Like most high draft picks, Al Horford was intent on getting playing time as a rookie with the Atlanta Hawks.
Then-assistant Mike Woodson pulled Horford aside one day early on and gave him some advice; the kind that nearly a decade later still resonates with Horford who now plays for the Boston Celtics.
‘’’You defend and rebound, you’ll play,’’’ Horford, speaking to CSNNE.com, recalled from his conversation with Woodson (now a Los Angeles Clippers assistant). “That’s what I did and I got to play.”
Horford and other Celtics have been preaching a similar sermon to Jaylen Brown who seems to be taking their words to heart.
The Celtics come into Wednesday’s game against the Sacramento Kings riding a seven-game winning streak, with all seven wins coming about with Brown in the starting lineup at shooting guard.
His presence provides a level of defensive versatility with the starting group that has helped fuel Boston’s recent run of success.
This season, the Celtic’s defensive rating is 106.1 which ranks 19th in the league.
Since Brown was inserted into the starting lineup seven games ago, Boston’s defensive rating has improved to 102.5 which ranks 5th in the league during that span.
Of course Brown isn’t the sole reason why Boston’s defense has been better and the team has been winning more.
But there is no doubt that the 6-foot-7 rookie’s presence has been helpful.
That was on display during Boston’s 107-102 win over the Los Angeles Clippers which included Brown being matched up against Clippers guard J.J. Redick who is one of the league’s best long-range shooters.
Brown showed the ability to be a good one-on-one defender, but also smart enough to funnel Redick to wherever his help was so that Redick had very few good looks at the rim.
Redick scored six points but did so on 2-for-9 shooting.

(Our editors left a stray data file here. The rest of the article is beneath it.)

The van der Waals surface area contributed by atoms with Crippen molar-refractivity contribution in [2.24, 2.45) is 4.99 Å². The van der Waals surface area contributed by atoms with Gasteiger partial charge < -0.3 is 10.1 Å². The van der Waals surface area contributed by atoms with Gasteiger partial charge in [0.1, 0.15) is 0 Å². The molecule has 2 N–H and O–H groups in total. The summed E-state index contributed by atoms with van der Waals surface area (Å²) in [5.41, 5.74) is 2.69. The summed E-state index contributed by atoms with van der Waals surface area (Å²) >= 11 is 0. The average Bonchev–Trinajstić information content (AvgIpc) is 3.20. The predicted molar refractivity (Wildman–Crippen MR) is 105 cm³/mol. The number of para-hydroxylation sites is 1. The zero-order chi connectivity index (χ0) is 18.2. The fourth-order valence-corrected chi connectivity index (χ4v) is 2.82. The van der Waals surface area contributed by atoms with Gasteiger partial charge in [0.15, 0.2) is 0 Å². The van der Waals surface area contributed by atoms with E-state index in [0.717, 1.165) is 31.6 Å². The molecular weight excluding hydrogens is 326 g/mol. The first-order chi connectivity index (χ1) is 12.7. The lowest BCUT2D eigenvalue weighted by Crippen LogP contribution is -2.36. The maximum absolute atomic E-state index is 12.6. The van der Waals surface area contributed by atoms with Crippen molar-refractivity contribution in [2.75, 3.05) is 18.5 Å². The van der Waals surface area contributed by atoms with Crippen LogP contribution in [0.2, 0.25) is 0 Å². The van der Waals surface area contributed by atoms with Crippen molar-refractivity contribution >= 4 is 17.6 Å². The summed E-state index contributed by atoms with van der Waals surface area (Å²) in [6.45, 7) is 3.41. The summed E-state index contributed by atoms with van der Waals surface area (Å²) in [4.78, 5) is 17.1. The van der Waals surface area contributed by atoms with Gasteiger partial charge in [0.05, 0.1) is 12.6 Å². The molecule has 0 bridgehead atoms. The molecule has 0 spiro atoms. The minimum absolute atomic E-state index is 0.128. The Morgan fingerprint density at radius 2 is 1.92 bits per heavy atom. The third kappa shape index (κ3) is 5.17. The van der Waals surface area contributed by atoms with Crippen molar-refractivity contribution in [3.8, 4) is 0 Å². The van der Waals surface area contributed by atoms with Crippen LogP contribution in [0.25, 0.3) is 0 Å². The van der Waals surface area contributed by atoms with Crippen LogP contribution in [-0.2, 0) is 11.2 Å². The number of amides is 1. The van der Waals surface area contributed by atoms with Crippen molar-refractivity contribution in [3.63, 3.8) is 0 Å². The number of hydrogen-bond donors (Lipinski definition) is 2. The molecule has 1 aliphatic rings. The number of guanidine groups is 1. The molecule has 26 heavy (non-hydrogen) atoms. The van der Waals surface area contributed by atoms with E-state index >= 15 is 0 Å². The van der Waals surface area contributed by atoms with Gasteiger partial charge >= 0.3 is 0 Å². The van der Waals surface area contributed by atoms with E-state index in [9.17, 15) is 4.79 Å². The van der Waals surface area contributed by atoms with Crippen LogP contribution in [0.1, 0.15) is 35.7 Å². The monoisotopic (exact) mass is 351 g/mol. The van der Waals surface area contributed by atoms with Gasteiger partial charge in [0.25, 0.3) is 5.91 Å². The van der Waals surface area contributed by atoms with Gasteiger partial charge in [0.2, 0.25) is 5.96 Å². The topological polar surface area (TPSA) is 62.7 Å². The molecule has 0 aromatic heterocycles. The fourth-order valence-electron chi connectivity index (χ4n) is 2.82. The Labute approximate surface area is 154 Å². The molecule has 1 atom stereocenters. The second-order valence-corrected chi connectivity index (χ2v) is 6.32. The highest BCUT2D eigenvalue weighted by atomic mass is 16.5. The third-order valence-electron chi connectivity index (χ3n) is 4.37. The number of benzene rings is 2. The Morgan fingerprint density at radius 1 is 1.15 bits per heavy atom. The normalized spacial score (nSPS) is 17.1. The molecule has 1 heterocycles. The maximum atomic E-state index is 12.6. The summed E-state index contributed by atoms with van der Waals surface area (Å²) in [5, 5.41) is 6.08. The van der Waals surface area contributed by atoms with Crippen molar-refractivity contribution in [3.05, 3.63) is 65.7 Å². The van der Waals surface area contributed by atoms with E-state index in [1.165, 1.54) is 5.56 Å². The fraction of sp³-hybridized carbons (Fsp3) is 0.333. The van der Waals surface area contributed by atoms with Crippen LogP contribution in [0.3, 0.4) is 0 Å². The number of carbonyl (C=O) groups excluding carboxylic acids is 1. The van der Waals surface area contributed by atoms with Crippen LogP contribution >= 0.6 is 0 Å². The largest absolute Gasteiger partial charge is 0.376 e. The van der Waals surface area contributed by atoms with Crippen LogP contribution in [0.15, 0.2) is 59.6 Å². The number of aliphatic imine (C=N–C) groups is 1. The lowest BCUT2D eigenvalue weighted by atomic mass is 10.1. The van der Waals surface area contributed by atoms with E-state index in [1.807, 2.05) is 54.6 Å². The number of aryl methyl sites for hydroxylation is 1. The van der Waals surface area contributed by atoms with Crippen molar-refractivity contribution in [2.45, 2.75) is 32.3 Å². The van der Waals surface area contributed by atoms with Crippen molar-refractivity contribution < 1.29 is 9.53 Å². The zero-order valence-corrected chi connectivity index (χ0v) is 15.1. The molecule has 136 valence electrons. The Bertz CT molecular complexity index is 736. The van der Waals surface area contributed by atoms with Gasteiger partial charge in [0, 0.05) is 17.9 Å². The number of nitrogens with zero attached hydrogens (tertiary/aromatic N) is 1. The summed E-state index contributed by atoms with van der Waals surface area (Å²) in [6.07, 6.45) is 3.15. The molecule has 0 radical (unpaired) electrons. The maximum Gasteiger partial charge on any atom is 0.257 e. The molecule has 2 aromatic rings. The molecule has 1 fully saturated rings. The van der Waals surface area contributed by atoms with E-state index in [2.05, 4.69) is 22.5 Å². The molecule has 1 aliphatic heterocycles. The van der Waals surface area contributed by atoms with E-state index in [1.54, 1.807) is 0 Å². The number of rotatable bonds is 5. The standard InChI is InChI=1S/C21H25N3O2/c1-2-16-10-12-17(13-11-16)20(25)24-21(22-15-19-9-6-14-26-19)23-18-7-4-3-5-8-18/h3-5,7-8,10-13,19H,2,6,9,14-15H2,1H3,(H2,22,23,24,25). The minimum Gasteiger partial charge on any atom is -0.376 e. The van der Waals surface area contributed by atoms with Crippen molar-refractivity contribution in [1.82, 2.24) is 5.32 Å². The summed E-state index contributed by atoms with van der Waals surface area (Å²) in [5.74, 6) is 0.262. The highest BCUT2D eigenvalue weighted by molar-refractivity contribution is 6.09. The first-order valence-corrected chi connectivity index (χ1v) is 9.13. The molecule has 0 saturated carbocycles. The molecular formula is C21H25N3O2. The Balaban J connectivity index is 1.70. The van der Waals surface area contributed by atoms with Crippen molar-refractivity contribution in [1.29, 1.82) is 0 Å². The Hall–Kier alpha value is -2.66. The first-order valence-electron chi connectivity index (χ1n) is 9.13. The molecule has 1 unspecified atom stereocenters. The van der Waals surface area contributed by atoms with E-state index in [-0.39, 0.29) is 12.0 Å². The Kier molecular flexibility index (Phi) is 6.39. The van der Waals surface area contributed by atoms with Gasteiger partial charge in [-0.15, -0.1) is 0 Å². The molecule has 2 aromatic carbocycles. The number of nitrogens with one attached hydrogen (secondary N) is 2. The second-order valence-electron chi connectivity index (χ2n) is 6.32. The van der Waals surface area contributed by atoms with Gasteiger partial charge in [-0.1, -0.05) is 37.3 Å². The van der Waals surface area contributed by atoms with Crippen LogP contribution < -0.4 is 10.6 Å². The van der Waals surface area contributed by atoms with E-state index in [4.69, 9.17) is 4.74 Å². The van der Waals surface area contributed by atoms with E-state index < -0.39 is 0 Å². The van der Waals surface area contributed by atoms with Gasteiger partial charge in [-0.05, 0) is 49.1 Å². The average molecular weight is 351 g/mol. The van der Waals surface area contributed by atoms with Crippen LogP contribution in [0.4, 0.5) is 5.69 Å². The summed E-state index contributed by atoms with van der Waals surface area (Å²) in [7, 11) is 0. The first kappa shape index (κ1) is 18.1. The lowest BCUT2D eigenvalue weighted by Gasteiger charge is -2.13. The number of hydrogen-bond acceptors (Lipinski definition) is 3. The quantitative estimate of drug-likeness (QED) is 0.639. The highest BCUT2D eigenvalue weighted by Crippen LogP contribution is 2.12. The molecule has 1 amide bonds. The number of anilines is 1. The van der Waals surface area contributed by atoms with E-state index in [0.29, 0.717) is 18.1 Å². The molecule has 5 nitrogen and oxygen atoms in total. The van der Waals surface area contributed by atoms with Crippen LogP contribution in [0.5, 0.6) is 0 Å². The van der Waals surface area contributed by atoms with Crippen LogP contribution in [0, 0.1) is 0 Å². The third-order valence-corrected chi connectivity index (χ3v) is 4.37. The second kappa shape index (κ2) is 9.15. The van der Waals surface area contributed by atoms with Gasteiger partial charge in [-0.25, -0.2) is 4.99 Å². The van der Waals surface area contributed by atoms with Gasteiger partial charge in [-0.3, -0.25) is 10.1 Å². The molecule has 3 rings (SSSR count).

Horford was the primary defender to step out and contest Redick shots when Brown forced him to put the ball on the floor and shoot mid-range shots rather than 3's.
After the game, Horford had lots of praise for the job Brown did defensively.
“I was very proud of him because J.J. Redick is not an easy cover,” Horford told CSNNE.com. “He’s tough and not a lot of people can stay with him. He (Brown) did such a good job of following him, staying with him without fouling. I was very proud of him. He’s getting more and more confidence that he can play defense. And when he does that, the more opportunities he’s going to have to stay on the floor.”
But whether Brown starts or comes off the bench, the most important thing is how much playing time will he get when Avery Bradley (right Achilles) returns to the lineup.
Marcus Smart knows about this all too well.
Despite spending most of this season coming off the bench, Smart is one of just five Celtics who average more than 30 minutes played per game.
For his career with the Celtics, the third-year guard is averaging 28.1 minutes per game in large part because of his defense which allows Smart to be a potential difference-maker every time he steps on the court.
And like Horford, Smart has also seen growth in Brown’s game from a defensive standpoint.
“Jaylen’s an athletic, strong kid,” Smart told CSNNE.com. “He’s realizing on the defensive end, he can use that to his advantage and move guys to where he wants them to go.”
Smart, who came to Boston already with a defensive mindset, knows how unusual it is for players to come into the league looking to make their mark as a defender.
“It is uncommon,” Smart said. “He’s done a really good job of listening. He’s picking things up and he has a lot to learn, but he’s picking up things really well.”
And we’ll find out just how much Brown’s play as a fill-in for Bradley, will affect his minutes coming off the bench going forward.
For the season, Brown has averaged 15.0 minutes per game. But as a starter, that number climbs to 23.9.
Bradley’s minutes are likely to be shortened at first, but he’s averaging a team-high 34.9 minutes per game so you can expect him to still log a relatively heavy load as far as minutes played at some point.
But to Brown’s credit, he has done what all rookies who unexpectedly find themselves getting quality playing time – make it difficult to scale back his playing time going forward.